Despite challenging weather that put a damper on hiring and consumer spending, as well as sliding industrial production in January, the investment team at Brevan Howard, one of the world’s largest hedge funds with over $38 billion in firm assets, is positive on the economic outlook.

“The fundamental drivers of the expansion are still in place – moderate job gains, impressive increases in household net worth as well as improved balance sheets, less fiscal drag at the federal, state and local levels, and accommodative monetary policy,” an investment letter reviewed by ValueWalk said, while also setting expectations low for forthcoming economic numbers. “Given the continued weather-related disruptions in February, it may be impossible to get a good reading on the health of the economy until April, when the March data are released.”

Brevan Howard
Brevan Howard

Inflation / deflation watch: Brevan Howard

After experiencing nearly a -1.3% loss in January across the board, the Brevan Howard group of funds, which generally experienced slight gains near 3% in 2013, is focused on deflation.  Noting that inflation is low, the investor letter observed, “What stands out recently is the large drop in goods prices into deflationary territory and the small further easing in services inflation,” which has occurred widely among categories, with nondurables such as clothing that have a large imported-input share leading the way down and healthcare inflation has slowed noticeably.

“Health care services prices plunged last spring because of budget sequestration-related Medicare cuts,” the letter said. “But with inflation in that category returning to about 2% since then, some of the disinflation in that sector may be behind us.” In services, however, the letter noted that housing inflation is edging up as that market tightens.”  Overall the letter said inflation is expected to edge slowly up this year as the expansion gains traction and some of the special factors unwind.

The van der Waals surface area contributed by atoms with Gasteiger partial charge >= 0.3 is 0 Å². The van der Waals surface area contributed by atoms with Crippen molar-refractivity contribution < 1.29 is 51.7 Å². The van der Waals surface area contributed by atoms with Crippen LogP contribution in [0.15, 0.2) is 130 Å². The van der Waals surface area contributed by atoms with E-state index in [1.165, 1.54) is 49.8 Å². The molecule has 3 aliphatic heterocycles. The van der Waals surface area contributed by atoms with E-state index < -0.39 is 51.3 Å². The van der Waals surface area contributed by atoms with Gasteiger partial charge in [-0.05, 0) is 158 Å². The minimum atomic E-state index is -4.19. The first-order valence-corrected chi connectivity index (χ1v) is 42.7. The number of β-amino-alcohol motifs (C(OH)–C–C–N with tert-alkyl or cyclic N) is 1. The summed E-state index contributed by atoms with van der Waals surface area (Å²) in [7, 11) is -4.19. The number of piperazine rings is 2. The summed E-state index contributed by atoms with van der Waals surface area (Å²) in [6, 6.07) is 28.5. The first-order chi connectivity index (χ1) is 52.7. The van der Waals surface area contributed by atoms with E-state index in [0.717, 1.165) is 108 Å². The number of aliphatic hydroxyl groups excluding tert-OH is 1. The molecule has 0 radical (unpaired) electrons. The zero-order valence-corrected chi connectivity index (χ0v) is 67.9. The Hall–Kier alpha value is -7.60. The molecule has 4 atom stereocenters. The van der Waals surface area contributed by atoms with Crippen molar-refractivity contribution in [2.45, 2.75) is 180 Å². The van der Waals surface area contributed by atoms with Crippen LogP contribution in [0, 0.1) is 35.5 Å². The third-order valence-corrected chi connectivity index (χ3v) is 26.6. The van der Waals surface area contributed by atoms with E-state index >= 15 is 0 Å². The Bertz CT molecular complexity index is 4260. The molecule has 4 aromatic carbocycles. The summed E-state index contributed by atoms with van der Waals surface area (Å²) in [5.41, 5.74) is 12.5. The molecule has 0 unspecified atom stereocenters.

Central bank maneuvers

In regards to the US Federal Reserve, the fund noted that Janet Yellen “seemed unfazed by the recent soft patch of data. It will be interesting to see how these cross-currents play out in her first FOMC press conference in March.” Based on her testimony, the fund expects Yellen to await more information before making any large changes in policy.  Likewise in the United Kingdom, the fund notes inflation remains benign which “continues to surprise the Bank of England (“BoE”) on the downside. We expect inflation to drop below the target and remain subdued.”  The letter noted the BoE is facing a dilemma.  “If productivity growth does not pick-up, wages cannot sustainably pick-up either. The recovery will either fizzle out, or remain so unbalanced that it needs to be curtailed with tighter policy, most likely some macro-prudential tightening.”

Market could force BoJ’s hand: Brevan Howard

In Japan, the Breven Howard investment team notes consumer inflation expectations moved sideways and “Consequently, many expect the BOJ to up its dose of monetary accommodation. All else being equal the authorities probably prefer to wait and see how wage negotiations play out as well as measure some of the fallout from the consumption tax increase in order to calibrate their response,” the report said, then noted the expectation. “Financial markets, however, could force their hand. It is notable that in the early part of 2014, the yen has retraced half of the depreciation against the dollar seen over the last two months of 2013.”